Want audiobooks? They’re not all released yet, but those that are, you can find them here:

What I’ll be working on next:

  • Finishing Ansible: Season 3
  • Finishing the Lives of Unforgetting audiobook
  • Working on the next dinosaur story

What is a Comma Splice? (And Other Tales of Grammar and Cosmic Horror)

Comma splice - image of books lying open

What is a comma splice?

CW: Grammar and Gore

Like the mighty Dickens before me, I will use a comma splice if I judge the time right, if the stars are aligned and it is time to afflict grammarians with madness and woe as they gaze helplessly into the abyss of a cosmos that is uncaring of our punctuation and our futile attempts at order. However, I can never do so without also at that moment remembering the words of an English teacher who cautioned me and my fellow teaching assistants in an effort to prevent our venturing into such unwholesome magic.

This is what she said:

“I need to tell you what a comma splice is like. This is what it’s like. Picture a big ole snow slope and there’s a sled about to plummet down that slope like a greased piglet, and there’s this little child. The sled slips and the child reaches out and grabs hold of that sled and tries to stop it and you know what happens? I will TELL you what happens. That big ole sled just RIPS the child’s arm right off, and the sled careens on down the hill like a politician running from a scandal and the child’s arm is just flapping in the wind and spraying blood all over the snow, blood everywhere, just geysers of blood! Now imagine it had been a grown man on the hill instead and he reached out and grabbed hold of that ole sled and it stopped. It stopped because that man was strong enough to hold it, unlike the poor child bleeding out in the snow while his arm is off down the hill waving at the angels. See, that grown man is a semicolon and he could stop that independent clause dead in its tracks, but that poor child was just a comma. So every time you see a stray comma flapping in the breeze between two independent clauses where it has no earthly business being, you just remember that child’s arm spraying blood. That’s a comma splice. Now go teach your students that. They won’t forget it.”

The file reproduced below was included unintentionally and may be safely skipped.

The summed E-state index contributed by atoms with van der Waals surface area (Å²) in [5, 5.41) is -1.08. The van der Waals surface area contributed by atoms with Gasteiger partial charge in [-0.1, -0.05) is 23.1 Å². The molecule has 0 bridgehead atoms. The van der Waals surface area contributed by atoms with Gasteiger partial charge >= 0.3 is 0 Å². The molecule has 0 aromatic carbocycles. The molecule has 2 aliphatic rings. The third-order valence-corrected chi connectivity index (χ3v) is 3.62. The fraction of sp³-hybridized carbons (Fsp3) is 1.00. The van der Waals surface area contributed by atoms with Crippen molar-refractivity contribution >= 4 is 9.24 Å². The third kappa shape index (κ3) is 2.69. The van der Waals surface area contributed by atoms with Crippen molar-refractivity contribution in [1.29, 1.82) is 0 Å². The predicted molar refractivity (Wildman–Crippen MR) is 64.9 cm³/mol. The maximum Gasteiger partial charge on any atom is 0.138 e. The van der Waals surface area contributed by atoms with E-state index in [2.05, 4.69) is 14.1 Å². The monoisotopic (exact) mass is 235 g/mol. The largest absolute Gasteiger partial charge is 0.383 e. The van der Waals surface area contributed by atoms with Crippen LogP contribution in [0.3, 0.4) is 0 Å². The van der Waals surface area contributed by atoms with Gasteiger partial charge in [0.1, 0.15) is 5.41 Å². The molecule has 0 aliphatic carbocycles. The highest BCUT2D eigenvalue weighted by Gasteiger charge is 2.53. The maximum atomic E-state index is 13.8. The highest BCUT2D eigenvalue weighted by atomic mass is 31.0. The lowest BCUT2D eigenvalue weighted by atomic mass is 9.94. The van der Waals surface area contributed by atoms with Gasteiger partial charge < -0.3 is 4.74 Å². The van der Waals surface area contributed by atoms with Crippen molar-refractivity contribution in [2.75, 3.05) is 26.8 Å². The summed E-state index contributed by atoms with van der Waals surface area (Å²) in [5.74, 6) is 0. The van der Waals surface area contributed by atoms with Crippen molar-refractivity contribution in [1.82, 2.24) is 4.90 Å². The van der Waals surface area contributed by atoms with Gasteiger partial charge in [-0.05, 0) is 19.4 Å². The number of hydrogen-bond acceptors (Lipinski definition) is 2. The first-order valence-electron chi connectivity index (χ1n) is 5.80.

Between the comma splice child, and the unclosed parenthesis just lurking around like a flasher in a trenchcoat bothering good people who just want to go about their sentences, and the sentence with passive voice that was like a lonely grad student who went camping and was expecting her boyfriend to meet her but a bear came first and ripped off half her face and took out one of her eyes and ate her, and after the mauling they found the body but not the bear, and nobody knew who or what had torn the poor grad student to pieces and cracked her bones for the marrow, because her sentence used the passive voice and only had a direct object and no subject, a body without any visible agent of its demise…

Well, between those things, I did not leave the assistantship unscathed. (My first published fiction was horror.)

The ways of punctuation proved dark and terrifying and fascinating and full of grim and grisly truth, like a Flannery O’Connor story, but for our teacher, proper punctuation was our line of defense, and our students’, against the otherwise inevitable predations of a lawless and hungry universe. I remain, as she predicted, both appalled and unforgetful.

Stant Litore


Stant Litore is a novelist. He writes about gladiators on tyrannosaurback, Old Testament prophets battling the hungry dead, geneticists growing biological starships, time-traveling hijabi bisexual defenders of humanity from the future. Explore his fiction here. And here is one of his toolkits for writers, and here’s another book where he nerds out about ancient languages and biblical (mis)translation. Enjoy!